Opening the door to the development of thought-controlled prosthetic devices to help people with spinal cord injuries, amputations and other impairments, neuroscientists at the University of California, Berkeley, and the Champalimaud Center for the Unknown in Portugal have demonstrated that the brain is more flexible and trainable than previously thought.
Their new study, to be published Sunday, March 4, in the advanced online publication of the journal Nature, shows that through a process called plasticity, parts of the brain can be trained to do something they normally do not do. The same brain circuits employed in the learning of motor skills, such as riding a bike or driving a car, can be used to master purely mental tasks, even arbitrary ones.
Over the past decade, tapping into brain waves to control disembodied objects has moved out of the realm of parlor tricks and parapsychology and into the emerging field of neuroprosthetics. This new study advances work by researchers who have been studying the brain circuits used in natural movement in order to mimic them for the development of prosthetic devices.
“What we hope is that our new insights into the brain’s wiring will lead to a wider range of better prostheses that feel as close to natural as possible,” said Jose Carmena, UC Berkeley associate professor of electrical engineering, cognitive science and neuroscience. “They suggest that learning to control a BMI (brain-machine interface), which is inherently unnatural, may feel completely normal to a person, because this learning is using the brain’s existing built-in circuits for natural motor control.”
Carmena and co-lead author Aaron Koralek, a UC Berkeley graduate student in Carmena’s lab, collaborated on this study with Rui Costa, co-principal investigator of the study and principal investigator at the Champalimaud Neuroscience Program, and co-lead author Xin Jin, a post-doctoral fellow in Costa’s lab.
Previous studies have failed to rule out the role of physical movement when learning to use a prosthetic device.
“This is key for people who can’t move,” said Carmena, who is also co-director of the UC Berkeley-UCSF Center for Neural Engineering and Prostheses. “Most brain-machine interface studies have been done in healthy, able-bodied animals. What our study shows is that neuroprosthetic control is possible, even if physical movement is not involved.”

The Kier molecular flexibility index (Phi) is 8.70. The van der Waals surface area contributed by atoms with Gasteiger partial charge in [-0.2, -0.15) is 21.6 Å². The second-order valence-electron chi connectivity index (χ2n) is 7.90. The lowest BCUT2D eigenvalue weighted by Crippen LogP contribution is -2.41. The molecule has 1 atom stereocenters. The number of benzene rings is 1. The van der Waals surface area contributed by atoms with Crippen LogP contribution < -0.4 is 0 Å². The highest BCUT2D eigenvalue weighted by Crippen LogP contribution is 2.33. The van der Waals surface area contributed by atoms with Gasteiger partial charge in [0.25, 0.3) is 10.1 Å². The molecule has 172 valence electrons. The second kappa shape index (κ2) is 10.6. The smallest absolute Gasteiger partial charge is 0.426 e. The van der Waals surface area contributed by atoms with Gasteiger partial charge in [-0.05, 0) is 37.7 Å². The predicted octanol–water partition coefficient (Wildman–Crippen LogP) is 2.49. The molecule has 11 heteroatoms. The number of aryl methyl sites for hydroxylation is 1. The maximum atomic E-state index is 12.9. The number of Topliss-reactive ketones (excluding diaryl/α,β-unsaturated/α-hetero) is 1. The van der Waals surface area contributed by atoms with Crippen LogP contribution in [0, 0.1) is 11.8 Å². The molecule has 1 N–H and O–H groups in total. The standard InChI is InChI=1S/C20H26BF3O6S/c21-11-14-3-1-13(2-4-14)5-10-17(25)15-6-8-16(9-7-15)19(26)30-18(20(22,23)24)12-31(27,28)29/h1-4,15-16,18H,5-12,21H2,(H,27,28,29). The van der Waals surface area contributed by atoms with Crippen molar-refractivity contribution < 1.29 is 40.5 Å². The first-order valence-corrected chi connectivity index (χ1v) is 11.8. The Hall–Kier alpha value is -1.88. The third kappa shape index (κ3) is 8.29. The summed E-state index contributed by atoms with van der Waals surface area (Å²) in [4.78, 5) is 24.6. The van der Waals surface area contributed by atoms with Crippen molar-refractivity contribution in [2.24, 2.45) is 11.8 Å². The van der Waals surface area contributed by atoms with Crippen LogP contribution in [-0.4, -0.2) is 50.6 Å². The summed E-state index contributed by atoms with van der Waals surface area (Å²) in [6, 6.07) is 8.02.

To clarify these issues, the scientists set up a clever experiment in which rats could only complete an abstract task if overt physical movement was not involved. The researchers decoupled the role of the targeted motor neurons needed for whisker twitching with the action necessary to get a food reward.
The rats were fitted with a brain-machine interface that converted brain waves into auditory tones. To get the food reward – either sugar-water or pellets – the rats had to modulate their thought patterns within a specific brain circuit in order to raise or lower the pitch of the signal.
Auditory feedback was given to the rats so that they learned to associate specific thought patterns with a specific pitch. Over a period of just two weeks, the rats quickly learned that to get food pellets, they would have to create a high-pitched tone, and to get sugar water, they needed to create a low-pitched tone.
If the group of neurons in the task were used for their typical function – whisker twitching – there would be no pitch change to the auditory tone, and no food reward.
“This is something that is not natural for the rats,” said Costa. “This tells us that it’s possible to craft a prosthesis in ways that do not have to mimic the anatomy of the natural motor system in order to work.”
The study was also set up in a way that demonstrated intentional, as opposed to habitual, behavior. The rats were able to vary the amount of pellets or sugar water received based upon their own level of hunger or thirst.
“The rats were aware; they knew that controlling the pitch of the tone was what gave them the reward, so they controlled how much sugar water or how many pellets to take, when to do it, and how to do it in absence of any physical movement,” said Costa.
Researchers hope these findings will lead to a new generation of prosthetic devices that feel natural.
“We don’t want people to have to think too hard to move a robotic arm with their brain,” said Carmena.
Co-author John Long, former UC Berkeley graduate student at the Helen Wills Neuroscience Institute and member of the Carmena lab, also collaborated in this study.